In an afterward to David Halberstam’s “The Coldest Winter: America and the Korean War,” Russell Baker wrote that Halberstam was “constantly trying to understand why a nation with such high aspirations, led by the most excellent people, so often ended up in one quagmire or another.”
Halberstam, best known for “The Best and the Brightest” about how we got bogged down in Vietnam, says that domestic political accusations against Truman of appeasing Communists by not sending troops to China — long before they crossed into Korea — to prevent Mao Zedong’s peasants from overthrowing Chiang Kai-shek’s corrupt regime indirectly played a role in Lyndon Johnson’s decision to dramatically expand American involvement in Vietnam.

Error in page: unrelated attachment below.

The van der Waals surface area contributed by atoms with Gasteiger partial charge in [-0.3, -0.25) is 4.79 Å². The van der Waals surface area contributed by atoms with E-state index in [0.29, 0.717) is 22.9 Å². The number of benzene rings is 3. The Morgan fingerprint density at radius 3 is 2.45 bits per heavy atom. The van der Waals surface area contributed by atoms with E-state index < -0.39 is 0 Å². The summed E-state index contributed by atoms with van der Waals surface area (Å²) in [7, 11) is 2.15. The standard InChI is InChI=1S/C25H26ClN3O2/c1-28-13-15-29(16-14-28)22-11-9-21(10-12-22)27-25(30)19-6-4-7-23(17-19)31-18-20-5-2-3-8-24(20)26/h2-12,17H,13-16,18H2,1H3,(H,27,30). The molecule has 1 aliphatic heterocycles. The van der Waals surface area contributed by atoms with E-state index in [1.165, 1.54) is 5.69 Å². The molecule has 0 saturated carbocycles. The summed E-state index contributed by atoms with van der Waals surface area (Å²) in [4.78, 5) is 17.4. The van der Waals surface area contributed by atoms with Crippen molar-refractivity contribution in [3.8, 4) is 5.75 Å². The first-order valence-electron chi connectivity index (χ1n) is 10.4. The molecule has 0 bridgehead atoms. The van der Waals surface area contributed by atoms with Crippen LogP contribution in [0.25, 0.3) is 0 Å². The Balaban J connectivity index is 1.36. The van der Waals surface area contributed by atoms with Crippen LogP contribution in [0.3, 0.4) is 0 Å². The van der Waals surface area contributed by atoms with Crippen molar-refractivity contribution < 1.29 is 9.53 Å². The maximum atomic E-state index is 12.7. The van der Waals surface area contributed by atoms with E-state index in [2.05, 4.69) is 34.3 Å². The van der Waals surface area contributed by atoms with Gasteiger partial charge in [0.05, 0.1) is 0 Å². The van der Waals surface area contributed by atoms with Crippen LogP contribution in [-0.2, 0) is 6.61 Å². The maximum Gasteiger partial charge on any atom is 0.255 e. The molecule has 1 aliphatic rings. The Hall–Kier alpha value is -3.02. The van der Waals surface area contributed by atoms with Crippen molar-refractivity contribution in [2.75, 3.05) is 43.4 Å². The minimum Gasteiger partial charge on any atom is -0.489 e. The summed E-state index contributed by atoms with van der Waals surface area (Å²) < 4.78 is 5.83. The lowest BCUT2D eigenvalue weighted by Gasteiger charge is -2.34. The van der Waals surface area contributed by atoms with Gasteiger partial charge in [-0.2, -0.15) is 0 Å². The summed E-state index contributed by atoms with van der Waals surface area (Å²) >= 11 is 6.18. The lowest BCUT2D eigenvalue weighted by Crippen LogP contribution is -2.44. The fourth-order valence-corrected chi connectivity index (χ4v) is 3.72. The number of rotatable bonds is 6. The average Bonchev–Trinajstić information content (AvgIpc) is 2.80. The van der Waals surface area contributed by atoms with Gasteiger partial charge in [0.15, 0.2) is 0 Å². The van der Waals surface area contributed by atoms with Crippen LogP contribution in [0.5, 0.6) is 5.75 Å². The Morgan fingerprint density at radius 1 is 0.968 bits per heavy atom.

Johnson never thought Vietnam was strategically important and knew the majority of Americans opposed the war, but did not want to suffer Truman-like accusations of appeasing Communists.
LBJ made no distinction between Communism as a monolithic force versus nationalistic issues in individual countries.
Because of politics-driven paranoia about Communism, the U.S. never understood the tensions between the Soviet Union and China, nor China and North Vietnam.
Beyond the horrific bloodshed in a civil war actually driven by anti-Colonial-rule and internal dynamics, the greatest American casualty in Vietnam — sacrificed for political reasons while our real enemies cheered our quagmire — was comprehension.